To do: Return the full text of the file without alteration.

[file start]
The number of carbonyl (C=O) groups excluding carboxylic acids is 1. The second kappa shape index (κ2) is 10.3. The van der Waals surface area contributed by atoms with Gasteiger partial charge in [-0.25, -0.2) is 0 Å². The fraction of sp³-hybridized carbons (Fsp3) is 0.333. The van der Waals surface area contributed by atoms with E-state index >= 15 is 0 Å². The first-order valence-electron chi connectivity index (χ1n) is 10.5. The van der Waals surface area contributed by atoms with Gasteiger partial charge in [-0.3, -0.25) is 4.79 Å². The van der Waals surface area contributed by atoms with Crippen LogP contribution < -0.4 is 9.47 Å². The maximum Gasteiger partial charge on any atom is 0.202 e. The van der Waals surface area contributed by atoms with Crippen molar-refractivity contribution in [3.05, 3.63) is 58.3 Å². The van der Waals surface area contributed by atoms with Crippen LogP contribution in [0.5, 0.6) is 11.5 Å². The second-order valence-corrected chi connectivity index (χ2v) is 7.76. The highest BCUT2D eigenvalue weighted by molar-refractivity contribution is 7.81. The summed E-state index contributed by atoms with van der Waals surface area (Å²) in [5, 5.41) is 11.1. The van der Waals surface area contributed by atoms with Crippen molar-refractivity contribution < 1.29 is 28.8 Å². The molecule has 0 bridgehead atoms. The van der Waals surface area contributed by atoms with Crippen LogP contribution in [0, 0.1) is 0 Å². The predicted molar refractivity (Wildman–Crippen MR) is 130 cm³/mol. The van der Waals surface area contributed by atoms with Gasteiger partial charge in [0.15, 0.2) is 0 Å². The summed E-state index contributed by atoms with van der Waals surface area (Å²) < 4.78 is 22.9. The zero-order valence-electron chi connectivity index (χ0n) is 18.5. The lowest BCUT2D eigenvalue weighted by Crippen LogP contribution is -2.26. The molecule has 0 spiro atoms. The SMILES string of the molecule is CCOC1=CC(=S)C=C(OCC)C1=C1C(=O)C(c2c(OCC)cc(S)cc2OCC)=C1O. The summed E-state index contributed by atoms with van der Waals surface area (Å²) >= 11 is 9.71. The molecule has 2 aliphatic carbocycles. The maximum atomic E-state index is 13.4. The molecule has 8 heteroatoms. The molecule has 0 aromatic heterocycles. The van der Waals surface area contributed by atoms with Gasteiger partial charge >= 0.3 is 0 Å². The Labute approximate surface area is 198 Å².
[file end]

The number of carbonyl (C=O) groups excluding carboxylic acids is 1. The second kappa shape index (κ2) is 10.3. The van der Waals surface area contributed by atoms with Gasteiger partial charge in [-0.25, -0.2) is 0 Å². The fraction of sp³-hybridized carbons (Fsp3) is 0.333. The van der Waals surface area contributed by atoms with E-state index >= 15 is 0 Å². The first-order valence-electron chi connectivity index (χ1n) is 10.5. The van der Waals surface area contributed by atoms with Gasteiger partial charge in [-0.3, -0.25) is 4.79 Å². The van der Waals surface area contributed by atoms with Crippen LogP contribution < -0.4 is 9.47 Å². The maximum Gasteiger partial charge on any atom is 0.202 e. The van der Waals surface area contributed by atoms with Crippen molar-refractivity contribution in [3.05, 3.63) is 58.3 Å². The van der Waals surface area contributed by atoms with Crippen LogP contribution in [0.5, 0.6) is 11.5 Å². The second-order valence-corrected chi connectivity index (χ2v) is 7.76. The highest BCUT2D eigenvalue weighted by molar-refractivity contribution is 7.81. The summed E-state index contributed by atoms with van der Waals surface area (Å²) in [5, 5.41) is 11.1. The van der Waals surface area contributed by atoms with Crippen molar-refractivity contribution < 1.29 is 28.8 Å². The molecule has 0 bridgehead atoms. The van der Waals surface area contributed by atoms with Crippen LogP contribution in [0, 0.1) is 0 Å². The predicted molar refractivity (Wildman–Crippen MR) is 130 cm³/mol. The van der Waals surface area contributed by atoms with Gasteiger partial charge in [0.15, 0.2) is 0 Å². The summed E-state index contributed by atoms with van der Waals surface area (Å²) < 4.78 is 22.9. The zero-order valence-electron chi connectivity index (χ0n) is 18.5. The lowest BCUT2D eigenvalue weighted by Crippen LogP contribution is -2.26. The molecule has 0 spiro atoms. The SMILES string of the molecule is CCOC1=CC(=S)C=C(OCC)C1=C1C(=O)C(c2c(OCC)cc(S)cc2OCC)=C1O. The summed E-state index contributed by atoms with van der Waals surface area (Å²) >= 11 is 9.71. The molecule has 2 aliphatic carbocycles. The maximum atomic E-state index is 13.4. The molecule has 8 heteroatoms. The molecule has 0 aromatic heterocycles. The van der Waals surface area contributed by atoms with Gasteiger partial charge >= 0.3 is 0 Å². The Labute approximate surface area is 198 Å².